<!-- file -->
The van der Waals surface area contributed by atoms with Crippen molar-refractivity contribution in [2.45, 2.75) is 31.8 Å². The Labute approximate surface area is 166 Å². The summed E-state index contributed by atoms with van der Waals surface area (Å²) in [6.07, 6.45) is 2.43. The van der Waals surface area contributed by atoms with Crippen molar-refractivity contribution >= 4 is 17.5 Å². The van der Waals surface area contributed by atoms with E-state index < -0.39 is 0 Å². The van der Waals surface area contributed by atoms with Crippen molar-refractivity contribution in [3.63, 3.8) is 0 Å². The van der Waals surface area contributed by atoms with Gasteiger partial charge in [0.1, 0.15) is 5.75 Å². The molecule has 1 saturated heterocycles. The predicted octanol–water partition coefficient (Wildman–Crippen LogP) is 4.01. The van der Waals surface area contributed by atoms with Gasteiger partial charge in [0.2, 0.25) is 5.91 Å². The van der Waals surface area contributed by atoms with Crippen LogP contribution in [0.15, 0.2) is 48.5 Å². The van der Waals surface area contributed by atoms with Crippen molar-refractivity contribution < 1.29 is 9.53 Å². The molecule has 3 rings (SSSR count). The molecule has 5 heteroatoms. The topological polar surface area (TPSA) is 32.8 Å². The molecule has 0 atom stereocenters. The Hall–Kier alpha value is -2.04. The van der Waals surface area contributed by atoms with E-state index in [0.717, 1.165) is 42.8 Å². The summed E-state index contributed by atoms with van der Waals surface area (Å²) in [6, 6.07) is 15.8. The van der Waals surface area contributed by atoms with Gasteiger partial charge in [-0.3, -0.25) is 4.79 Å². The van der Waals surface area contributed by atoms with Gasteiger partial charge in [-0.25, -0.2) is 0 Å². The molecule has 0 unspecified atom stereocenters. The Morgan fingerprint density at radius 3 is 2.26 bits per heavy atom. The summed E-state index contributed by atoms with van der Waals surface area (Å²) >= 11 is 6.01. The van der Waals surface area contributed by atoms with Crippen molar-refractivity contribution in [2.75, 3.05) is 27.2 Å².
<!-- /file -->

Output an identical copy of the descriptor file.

The van der Waals surface area contributed by atoms with Crippen molar-refractivity contribution in [2.45, 2.75) is 31.8 Å². The Labute approximate surface area is 166 Å². The summed E-state index contributed by atoms with van der Waals surface area (Å²) in [6.07, 6.45) is 2.43. The van der Waals surface area contributed by atoms with Crippen molar-refractivity contribution >= 4 is 17.5 Å². The van der Waals surface area contributed by atoms with E-state index < -0.39 is 0 Å². The van der Waals surface area contributed by atoms with Crippen molar-refractivity contribution in [3.63, 3.8) is 0 Å². The van der Waals surface area contributed by atoms with Gasteiger partial charge in [0.1, 0.15) is 5.75 Å². The molecule has 1 saturated heterocycles. The predicted octanol–water partition coefficient (Wildman–Crippen LogP) is 4.01. The van der Waals surface area contributed by atoms with Gasteiger partial charge in [0.2, 0.25) is 5.91 Å². The van der Waals surface area contributed by atoms with Crippen LogP contribution in [0.15, 0.2) is 48.5 Å². The van der Waals surface area contributed by atoms with Crippen molar-refractivity contribution < 1.29 is 9.53 Å². The molecule has 3 rings (SSSR count). The molecule has 5 heteroatoms. The topological polar surface area (TPSA) is 32.8 Å². The molecule has 0 atom stereocenters. The Hall–Kier alpha value is -2.04. The van der Waals surface area contributed by atoms with E-state index in [0.717, 1.165) is 42.8 Å². The summed E-state index contributed by atoms with van der Waals surface area (Å²) in [6, 6.07) is 15.8. The van der Waals surface area contributed by atoms with Gasteiger partial charge in [-0.3, -0.25) is 4.79 Å². The van der Waals surface area contributed by atoms with Gasteiger partial charge in [-0.25, -0.2) is 0 Å². The molecule has 0 unspecified atom stereocenters. The Morgan fingerprint density at radius 3 is 2.26 bits per heavy atom. The summed E-state index contributed by atoms with van der Waals surface area (Å²) >= 11 is 6.01. The van der Waals surface area contributed by atoms with Crippen molar-refractivity contribution in [2.75, 3.05) is 27.2 Å².